I had the opportunity to create a new marketing strategy and team on a global level. That was a fantastic opportunity, but also meant a lot of change in ways of working and the scopes of roles. I learnt that a new leader needs to take time to build relationships and a support network especially in a large corporation to effectively make changes happen.

  • And then it seems your passion for Boots came knocking again and this time you joined Walgreen Boots once more in the UK as Regional Director  for Europe, for the Alphega Pharmacy Group. What did taking on such a large role feel like, and what advice did you give to yourself as you embarked on that journey?

    I wanted to move out of Marketing and learn about operations and this role provided an opportunity to learn from experienced operators in the pharmacy market. But of course, I didn’t know much about this corner of the market.

    My advice to myself was try to learn fast from experienced colleagues, meet as many people as possible early on,  and listen to them. Specifically, the country managers were fantastic in facilitating conversations with pharmacists and clients and understanding their business model. 


  • What led to the move to the US, and to setting up your own business. How did that come about? 

    I came to the US to start a consultancy business and started doing consultancy work for large corporations. A few months later, I re-connected with a former colleague who was starting up her own health tech company in the US. She had a great concept, lots of passion and energy and was looking to find someone to help her starting up the business in the US.

    I joined for a year and helped them establish the business and get the product market ready. I found I loved being in a start-up environment. It was so agile, fast moving, you could have such an impact so quickly without having layers of red tape to cut through and it was exhilarating to be working with companies who had cutting edge ideas. I hadn’t ever considered working in a start-up but in hindsight, I wish I had made this transition earlier in my career. 


  • So you worked in various roles, as a Fractional Executive, Consultant and Board Advisor  for several companies. What is different when you are working in this capacity as opposed to being part of the Management or Leadership Team itself?

    At this point in my career, I felt I could add more value being an Advisor or a Consultant to multiple companies. I love diverse challenges and working with many different companies provides this. Also, one of my primary aims is to be impartial and objective.  I think I have often been referred to as the CEO’s “sparring partner or their Consigliere”. I only work with companies I believe in and that have alignment with my own values.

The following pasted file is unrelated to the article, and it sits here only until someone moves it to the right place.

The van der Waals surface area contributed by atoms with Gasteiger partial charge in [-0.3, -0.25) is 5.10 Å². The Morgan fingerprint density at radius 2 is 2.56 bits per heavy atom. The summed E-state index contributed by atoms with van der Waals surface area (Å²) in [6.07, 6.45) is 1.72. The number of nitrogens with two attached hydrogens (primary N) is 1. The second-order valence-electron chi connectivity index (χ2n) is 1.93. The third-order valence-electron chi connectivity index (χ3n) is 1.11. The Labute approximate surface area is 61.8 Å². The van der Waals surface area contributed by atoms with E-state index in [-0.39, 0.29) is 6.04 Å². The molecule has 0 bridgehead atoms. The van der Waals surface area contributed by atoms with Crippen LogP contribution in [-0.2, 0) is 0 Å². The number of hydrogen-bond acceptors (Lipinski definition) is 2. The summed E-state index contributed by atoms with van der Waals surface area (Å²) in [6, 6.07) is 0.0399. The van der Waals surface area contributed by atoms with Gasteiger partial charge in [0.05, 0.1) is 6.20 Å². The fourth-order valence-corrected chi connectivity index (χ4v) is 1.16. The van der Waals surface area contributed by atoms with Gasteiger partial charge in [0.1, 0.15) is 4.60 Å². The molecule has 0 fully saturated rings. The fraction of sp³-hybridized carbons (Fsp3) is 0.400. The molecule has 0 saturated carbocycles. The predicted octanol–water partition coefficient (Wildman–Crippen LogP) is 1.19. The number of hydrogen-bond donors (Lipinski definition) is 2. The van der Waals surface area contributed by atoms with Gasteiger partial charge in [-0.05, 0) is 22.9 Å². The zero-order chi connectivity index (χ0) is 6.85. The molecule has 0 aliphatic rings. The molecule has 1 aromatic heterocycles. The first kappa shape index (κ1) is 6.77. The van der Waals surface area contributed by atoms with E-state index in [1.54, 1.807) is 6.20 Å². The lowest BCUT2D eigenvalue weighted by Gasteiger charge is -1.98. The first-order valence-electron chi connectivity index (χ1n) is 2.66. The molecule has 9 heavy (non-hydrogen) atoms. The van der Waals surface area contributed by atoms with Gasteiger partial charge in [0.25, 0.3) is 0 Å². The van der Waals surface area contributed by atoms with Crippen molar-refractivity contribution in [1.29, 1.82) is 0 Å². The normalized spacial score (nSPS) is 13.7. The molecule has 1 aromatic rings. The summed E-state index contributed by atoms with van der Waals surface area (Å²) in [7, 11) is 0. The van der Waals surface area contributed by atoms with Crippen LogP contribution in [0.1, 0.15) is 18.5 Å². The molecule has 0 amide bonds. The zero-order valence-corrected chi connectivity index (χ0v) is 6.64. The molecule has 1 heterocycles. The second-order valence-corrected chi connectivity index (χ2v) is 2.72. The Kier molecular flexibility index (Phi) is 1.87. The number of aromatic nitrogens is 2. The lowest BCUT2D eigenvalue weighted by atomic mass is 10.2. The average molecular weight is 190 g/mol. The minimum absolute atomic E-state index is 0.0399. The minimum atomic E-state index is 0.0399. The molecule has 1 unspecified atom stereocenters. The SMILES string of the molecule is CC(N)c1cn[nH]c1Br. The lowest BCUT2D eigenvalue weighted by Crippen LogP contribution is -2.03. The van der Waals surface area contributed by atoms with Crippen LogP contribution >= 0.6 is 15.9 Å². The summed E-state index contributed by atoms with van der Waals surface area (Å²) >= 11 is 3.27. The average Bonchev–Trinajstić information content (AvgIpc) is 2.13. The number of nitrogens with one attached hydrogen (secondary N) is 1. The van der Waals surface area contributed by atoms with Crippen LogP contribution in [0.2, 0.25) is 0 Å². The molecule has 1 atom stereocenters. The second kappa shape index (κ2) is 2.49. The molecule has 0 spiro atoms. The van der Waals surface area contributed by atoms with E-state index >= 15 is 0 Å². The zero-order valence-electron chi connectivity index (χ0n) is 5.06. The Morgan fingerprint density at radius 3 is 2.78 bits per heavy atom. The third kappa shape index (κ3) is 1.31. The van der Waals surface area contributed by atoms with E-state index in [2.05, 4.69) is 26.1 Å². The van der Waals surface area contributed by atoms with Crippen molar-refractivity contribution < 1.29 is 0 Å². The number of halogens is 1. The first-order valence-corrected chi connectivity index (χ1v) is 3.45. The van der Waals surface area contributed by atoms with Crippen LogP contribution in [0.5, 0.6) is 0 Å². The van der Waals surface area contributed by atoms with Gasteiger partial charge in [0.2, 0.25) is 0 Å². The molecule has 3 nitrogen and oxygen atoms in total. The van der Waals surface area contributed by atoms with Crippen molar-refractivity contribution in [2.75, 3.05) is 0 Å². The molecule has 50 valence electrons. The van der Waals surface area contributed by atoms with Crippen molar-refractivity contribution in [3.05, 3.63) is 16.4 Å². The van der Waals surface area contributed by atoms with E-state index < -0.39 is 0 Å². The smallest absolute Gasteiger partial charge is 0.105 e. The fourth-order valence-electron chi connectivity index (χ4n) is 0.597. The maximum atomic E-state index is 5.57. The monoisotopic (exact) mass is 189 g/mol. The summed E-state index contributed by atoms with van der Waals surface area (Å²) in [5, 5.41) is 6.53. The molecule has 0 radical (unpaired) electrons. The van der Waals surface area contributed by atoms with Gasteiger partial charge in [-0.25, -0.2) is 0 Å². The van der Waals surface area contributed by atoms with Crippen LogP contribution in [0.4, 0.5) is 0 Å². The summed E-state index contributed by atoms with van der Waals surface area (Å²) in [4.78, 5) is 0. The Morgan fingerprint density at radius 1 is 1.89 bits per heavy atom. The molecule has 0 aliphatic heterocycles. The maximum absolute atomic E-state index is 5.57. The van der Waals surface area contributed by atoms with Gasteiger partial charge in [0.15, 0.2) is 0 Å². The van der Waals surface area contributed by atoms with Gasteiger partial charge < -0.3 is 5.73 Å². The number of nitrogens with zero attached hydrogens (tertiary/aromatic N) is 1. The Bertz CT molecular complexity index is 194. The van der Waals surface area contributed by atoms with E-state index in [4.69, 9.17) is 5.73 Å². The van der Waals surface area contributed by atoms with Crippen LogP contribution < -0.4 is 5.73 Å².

• How did you get into Golden Seeds and why do you love this work so much? 

    In my first start-up experience, I got to learn about the challenges of fundraising , and saw how particularly hard it seemed to be for women entrepreneurs. In the US even today, women only command  2% of venture capital. I started looking into Angel Investing and a friend invited me to attend a Golden Seeds pitch event.

    It was a fun, insightful experience to see several passionate entrepreneurs pitching their ideas to investors. As I sat there, I got excited about the fantastic ideas presented, and how some could change the world. I also felt that I could add value to these entrepreneurs with my marketing and leadership experience and I was very impressed by the Golden Seed team and their insightful questions. I joined Golden Seeds shortly after and have had the privilege to work with fantastic companies and entrepreneurs mainly in the Life Sciences field. I love this environment. I learn something new every day in this ever-changing environment. 


  • What is unique about Golden Seeds – you are an Angel Investment fund for companies at the pre-seed and seed level is that correct?